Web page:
Skip to main content
Dryad logo

Phylogeny and biogeography of some Cretaceous spatangoid echinoids with special emphasis on taxa from the Western Interior Seaway

Citation

Lieberman, Bruce; Byrum, Steven (2020), Phylogeny and biogeography of some Cretaceous spatangoid echinoids with special emphasis on taxa from the Western Interior Seaway, Dryad, Dataset, https://doi.org/10.5061/dryad.6m905qfz2

Abstract

Members of the echinoid order Spatangoida, a highly diverse and abundant marine invertebrate clade, were important denizens of the Cretaceous Western Interior Seaway (WIS), an epicontinental seaway that divided North America in two during an interval of greenhouse conditions between roughly 100 and 65 million years ago. A phylogenetic analysis of spatangoids was conducted using a character matrix of 32 characters from 21 species.  Species that occur in the WIS were considered comprehensively, and species from other regions such as South America, Europe, and North Africa were also incorporated into the analysis.  Phylogenetic patterns retrieved are largely congruent with pre-existing family-level classifications; however, species within several genera, especially Hemiaster and Heteraster, need to be re-assigned so that classification better reflects phylogeny. The genera Washitaster and Heteraster are closely related, as are Mecaster, Palhemiaster, and Proraster; Pliotoxaster, Macraster, and Hemiaster; and Micraster and Diplodetus. Biogeographic patterns were also considered using the phylogeny, and several episodes of vicariance and range expansion were identified. These were possibly related to some of the various major episodes of sea-level rise and fall during the Cretaceous. In particular, Valangian – mid-Aptian regressions may have caused vicariance within Heteraster and Washitaster while other early spatangoid vicariance may be related to regressions during the late Aptian – early Cenomanian. Further, vicariance caused by regressions during the mid-Cenomanian – Maastrichtian may have driven diversification within Micraster and Diplodetus. Lastly, transgressions during the late Aptian – early Cenomanian seem to have spurred prominent range expansions in Mecaster and Hemiaster.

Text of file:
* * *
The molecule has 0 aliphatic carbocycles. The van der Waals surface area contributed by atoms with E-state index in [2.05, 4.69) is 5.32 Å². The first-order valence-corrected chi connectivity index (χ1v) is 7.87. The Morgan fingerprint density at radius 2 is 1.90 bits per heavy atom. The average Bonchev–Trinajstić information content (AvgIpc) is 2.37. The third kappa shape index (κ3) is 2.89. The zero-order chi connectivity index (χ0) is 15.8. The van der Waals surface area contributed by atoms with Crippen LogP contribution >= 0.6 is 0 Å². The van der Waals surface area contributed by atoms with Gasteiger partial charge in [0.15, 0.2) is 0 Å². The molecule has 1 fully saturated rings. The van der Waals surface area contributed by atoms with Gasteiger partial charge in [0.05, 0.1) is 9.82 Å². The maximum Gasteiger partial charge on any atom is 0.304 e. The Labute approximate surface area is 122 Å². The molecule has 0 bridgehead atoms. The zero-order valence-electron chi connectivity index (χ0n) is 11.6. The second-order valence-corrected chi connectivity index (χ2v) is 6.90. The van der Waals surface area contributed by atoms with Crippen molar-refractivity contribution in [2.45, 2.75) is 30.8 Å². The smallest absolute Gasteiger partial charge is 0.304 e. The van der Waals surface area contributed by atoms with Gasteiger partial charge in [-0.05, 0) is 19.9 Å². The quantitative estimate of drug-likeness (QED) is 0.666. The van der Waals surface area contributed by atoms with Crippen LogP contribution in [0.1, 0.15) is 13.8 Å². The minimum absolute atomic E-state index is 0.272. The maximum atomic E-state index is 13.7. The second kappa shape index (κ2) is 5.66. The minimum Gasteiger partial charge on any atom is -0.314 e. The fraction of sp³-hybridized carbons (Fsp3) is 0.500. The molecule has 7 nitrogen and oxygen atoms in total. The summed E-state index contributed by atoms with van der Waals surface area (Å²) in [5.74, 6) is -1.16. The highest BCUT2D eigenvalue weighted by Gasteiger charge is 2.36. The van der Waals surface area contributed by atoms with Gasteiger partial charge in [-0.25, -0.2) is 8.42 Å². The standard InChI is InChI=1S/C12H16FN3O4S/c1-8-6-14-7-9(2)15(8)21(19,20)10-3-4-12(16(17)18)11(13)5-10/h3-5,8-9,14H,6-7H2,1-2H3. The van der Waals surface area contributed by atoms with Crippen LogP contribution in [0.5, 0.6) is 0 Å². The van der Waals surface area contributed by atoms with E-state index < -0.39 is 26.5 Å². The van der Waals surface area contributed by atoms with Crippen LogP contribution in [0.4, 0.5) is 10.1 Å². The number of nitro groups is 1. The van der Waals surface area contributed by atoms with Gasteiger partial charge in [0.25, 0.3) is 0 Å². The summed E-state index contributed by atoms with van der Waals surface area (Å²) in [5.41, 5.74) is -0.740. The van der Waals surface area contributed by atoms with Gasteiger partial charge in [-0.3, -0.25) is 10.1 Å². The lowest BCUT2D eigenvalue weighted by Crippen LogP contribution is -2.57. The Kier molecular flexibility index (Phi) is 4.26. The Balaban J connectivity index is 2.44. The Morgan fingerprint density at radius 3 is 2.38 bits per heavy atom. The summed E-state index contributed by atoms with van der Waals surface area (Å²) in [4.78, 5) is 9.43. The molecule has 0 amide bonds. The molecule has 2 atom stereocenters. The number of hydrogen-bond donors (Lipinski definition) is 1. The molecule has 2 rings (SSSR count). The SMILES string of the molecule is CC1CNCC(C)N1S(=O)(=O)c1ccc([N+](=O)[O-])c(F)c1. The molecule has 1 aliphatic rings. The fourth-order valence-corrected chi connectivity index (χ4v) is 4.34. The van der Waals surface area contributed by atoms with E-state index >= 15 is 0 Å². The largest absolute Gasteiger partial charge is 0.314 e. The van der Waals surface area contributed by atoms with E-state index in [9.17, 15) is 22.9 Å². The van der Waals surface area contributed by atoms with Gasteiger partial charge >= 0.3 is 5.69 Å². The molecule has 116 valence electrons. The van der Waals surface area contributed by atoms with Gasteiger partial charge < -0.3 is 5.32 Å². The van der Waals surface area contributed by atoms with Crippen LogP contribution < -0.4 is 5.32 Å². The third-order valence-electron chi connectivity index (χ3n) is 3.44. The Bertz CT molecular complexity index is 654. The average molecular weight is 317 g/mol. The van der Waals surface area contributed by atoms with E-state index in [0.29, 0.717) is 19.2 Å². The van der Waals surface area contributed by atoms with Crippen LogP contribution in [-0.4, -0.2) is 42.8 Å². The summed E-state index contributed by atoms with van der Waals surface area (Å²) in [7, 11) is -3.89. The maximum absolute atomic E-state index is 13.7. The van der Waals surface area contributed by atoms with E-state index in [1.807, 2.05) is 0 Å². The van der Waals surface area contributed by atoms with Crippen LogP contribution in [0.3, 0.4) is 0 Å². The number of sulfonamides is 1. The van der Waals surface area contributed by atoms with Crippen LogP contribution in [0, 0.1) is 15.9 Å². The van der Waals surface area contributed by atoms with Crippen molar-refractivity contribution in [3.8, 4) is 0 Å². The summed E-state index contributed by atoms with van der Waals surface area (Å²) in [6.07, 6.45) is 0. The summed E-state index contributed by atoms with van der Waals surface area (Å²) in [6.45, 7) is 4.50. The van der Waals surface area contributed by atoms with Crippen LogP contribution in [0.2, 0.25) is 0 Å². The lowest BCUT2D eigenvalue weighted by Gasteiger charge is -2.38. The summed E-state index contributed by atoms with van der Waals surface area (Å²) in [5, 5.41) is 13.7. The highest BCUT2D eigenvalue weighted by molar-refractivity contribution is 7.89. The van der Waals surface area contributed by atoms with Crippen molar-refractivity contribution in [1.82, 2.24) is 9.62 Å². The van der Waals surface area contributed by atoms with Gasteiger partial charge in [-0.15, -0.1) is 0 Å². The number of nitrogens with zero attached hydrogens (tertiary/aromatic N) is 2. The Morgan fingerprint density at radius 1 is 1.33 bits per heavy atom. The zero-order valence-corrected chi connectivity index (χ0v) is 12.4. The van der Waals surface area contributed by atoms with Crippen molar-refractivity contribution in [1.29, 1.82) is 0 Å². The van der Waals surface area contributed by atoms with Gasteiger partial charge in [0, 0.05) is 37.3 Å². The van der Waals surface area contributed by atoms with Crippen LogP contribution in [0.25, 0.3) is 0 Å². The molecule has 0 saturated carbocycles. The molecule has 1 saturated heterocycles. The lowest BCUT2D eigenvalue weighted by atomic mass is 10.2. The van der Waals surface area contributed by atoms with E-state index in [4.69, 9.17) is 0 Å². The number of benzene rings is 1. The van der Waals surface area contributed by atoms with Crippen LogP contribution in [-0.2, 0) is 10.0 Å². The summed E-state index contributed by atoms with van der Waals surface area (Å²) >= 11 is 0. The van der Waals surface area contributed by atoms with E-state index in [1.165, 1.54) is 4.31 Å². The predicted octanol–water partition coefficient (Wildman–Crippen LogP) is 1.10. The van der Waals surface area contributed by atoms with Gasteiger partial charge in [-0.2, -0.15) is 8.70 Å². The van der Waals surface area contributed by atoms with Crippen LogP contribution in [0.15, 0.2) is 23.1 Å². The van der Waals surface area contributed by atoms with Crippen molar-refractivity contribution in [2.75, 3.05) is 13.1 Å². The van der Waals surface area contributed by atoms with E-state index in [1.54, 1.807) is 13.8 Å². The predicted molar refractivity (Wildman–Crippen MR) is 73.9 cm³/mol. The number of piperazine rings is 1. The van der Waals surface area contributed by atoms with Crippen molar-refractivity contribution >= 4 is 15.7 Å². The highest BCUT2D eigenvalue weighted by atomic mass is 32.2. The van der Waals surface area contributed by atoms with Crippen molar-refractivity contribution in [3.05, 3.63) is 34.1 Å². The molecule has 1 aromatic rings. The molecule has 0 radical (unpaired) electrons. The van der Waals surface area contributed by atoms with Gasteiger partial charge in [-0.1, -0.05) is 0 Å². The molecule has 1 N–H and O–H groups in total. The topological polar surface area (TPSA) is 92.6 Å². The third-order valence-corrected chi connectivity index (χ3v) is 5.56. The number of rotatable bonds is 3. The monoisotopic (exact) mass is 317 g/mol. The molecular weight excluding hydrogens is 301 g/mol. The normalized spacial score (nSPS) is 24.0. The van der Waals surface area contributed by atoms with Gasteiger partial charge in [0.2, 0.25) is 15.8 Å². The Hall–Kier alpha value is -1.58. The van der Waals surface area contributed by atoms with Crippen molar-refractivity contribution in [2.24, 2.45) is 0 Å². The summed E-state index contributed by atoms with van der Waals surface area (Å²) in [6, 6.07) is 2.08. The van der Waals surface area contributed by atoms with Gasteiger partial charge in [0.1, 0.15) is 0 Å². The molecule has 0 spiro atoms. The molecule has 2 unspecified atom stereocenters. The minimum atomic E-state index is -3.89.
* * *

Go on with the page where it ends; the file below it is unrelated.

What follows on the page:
Methods

Dataset was collected using comparative morphological study of test features of fossil specimens. All morphological characters were coded.

Usage Notes

Toxaster retusus was used as the outgroup.  Missing data indicated by "?".

A branch and bound search was employed to find the most parsimonious tree using PAUP 4.0.

Character and character state descriptions provided in associated published paper.

All multi-state characters were treated as unordered.

Characters were weighted equally.

Analyses were run with and without Linthia variabilis.

Characters were mapped to the phylogeny using PAUP 4.0, which employs ACCTRAN (phylogeny only shown for analysis conducted without Linthia variabilis).

Funding

National Science Foundation, Award: DBI-1602067